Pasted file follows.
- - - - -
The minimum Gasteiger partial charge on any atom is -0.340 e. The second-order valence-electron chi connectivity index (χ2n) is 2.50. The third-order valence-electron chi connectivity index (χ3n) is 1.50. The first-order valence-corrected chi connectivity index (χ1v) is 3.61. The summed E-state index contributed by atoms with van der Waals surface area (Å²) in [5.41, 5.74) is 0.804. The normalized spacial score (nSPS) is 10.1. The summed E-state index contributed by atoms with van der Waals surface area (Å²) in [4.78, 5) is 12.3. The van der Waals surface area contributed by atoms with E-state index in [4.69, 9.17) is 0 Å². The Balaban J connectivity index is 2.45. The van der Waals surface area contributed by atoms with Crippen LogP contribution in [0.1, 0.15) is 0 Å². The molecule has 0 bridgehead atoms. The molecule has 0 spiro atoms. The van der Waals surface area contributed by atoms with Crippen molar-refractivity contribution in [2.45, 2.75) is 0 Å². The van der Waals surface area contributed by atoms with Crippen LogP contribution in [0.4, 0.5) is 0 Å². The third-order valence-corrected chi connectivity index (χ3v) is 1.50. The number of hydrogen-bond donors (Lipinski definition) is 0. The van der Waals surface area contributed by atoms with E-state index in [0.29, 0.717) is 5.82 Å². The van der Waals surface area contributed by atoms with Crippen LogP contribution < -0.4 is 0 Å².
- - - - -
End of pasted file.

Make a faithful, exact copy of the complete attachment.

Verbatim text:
The minimum Gasteiger partial charge on any atom is -0.340 e. The second-order valence-electron chi connectivity index (χ2n) is 2.50. The third-order valence-electron chi connectivity index (χ3n) is 1.50. The first-order valence-corrected chi connectivity index (χ1v) is 3.61. The summed E-state index contributed by atoms with van der Waals surface area (Å²) in [5.41, 5.74) is 0.804. The normalized spacial score (nSPS) is 10.1. The summed E-state index contributed by atoms with van der Waals surface area (Å²) in [4.78, 5) is 12.3. The van der Waals surface area contributed by atoms with E-state index in [4.69, 9.17) is 0 Å². The Balaban J connectivity index is 2.45. The van der Waals surface area contributed by atoms with Crippen LogP contribution in [0.1, 0.15) is 0 Å². The molecule has 0 bridgehead atoms. The molecule has 0 spiro atoms. The van der Waals surface area contributed by atoms with Crippen molar-refractivity contribution in [2.45, 2.75) is 0 Å². The van der Waals surface area contributed by atoms with Crippen LogP contribution in [0.4, 0.5) is 0 Å². The third-order valence-corrected chi connectivity index (χ3v) is 1.50. The number of hydrogen-bond donors (Lipinski definition) is 0. The van der Waals surface area contributed by atoms with E-state index in [0.29, 0.717) is 5.82 Å². The van der Waals surface area contributed by atoms with Crippen LogP contribution < -0.4 is 0 Å².